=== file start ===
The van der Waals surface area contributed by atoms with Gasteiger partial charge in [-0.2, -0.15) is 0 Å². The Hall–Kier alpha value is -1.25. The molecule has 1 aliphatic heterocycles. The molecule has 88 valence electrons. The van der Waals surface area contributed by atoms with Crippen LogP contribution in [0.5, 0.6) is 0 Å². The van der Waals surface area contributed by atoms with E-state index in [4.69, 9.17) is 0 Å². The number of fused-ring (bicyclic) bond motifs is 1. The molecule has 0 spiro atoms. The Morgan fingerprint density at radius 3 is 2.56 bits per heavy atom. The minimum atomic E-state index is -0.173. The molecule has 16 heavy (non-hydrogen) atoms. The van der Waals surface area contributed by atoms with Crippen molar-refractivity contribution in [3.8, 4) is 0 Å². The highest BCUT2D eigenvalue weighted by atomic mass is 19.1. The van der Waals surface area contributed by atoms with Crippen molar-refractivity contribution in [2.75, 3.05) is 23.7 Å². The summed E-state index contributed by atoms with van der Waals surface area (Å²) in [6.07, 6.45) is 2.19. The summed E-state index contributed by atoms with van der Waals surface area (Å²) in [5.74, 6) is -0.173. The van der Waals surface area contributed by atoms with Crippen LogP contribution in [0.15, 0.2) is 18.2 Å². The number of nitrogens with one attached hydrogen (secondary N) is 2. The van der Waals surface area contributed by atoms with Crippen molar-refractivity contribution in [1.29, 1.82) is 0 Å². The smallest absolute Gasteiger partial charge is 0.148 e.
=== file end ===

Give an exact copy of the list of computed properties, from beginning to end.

The van der Waals surface area contributed by atoms with Gasteiger partial charge in [-0.2, -0.15) is 0 Å². The Hall–Kier alpha value is -1.25. The molecule has 1 aliphatic heterocycles. The molecule has 88 valence electrons. The van der Waals surface area contributed by atoms with Crippen LogP contribution in [0.5, 0.6) is 0 Å². The van der Waals surface area contributed by atoms with E-state index in [4.69, 9.17) is 0 Å². The number of fused-ring (bicyclic) bond motifs is 1. The molecule has 0 spiro atoms. The Morgan fingerprint density at radius 3 is 2.56 bits per heavy atom. The minimum atomic E-state index is -0.173. The molecule has 16 heavy (non-hydrogen) atoms. The van der Waals surface area contributed by atoms with Crippen molar-refractivity contribution in [3.8, 4) is 0 Å². The highest BCUT2D eigenvalue weighted by atomic mass is 19.1. The van der Waals surface area contributed by atoms with Crippen molar-refractivity contribution in [2.75, 3.05) is 23.7 Å². The summed E-state index contributed by atoms with van der Waals surface area (Å²) in [6.07, 6.45) is 2.19. The summed E-state index contributed by atoms with van der Waals surface area (Å²) in [5.74, 6) is -0.173. The van der Waals surface area contributed by atoms with Crippen LogP contribution in [0.15, 0.2) is 18.2 Å². The number of nitrogens with one attached hydrogen (secondary N) is 2. The van der Waals surface area contributed by atoms with Crippen molar-refractivity contribution in [1.29, 1.82) is 0 Å². The smallest absolute Gasteiger partial charge is 0.148 e.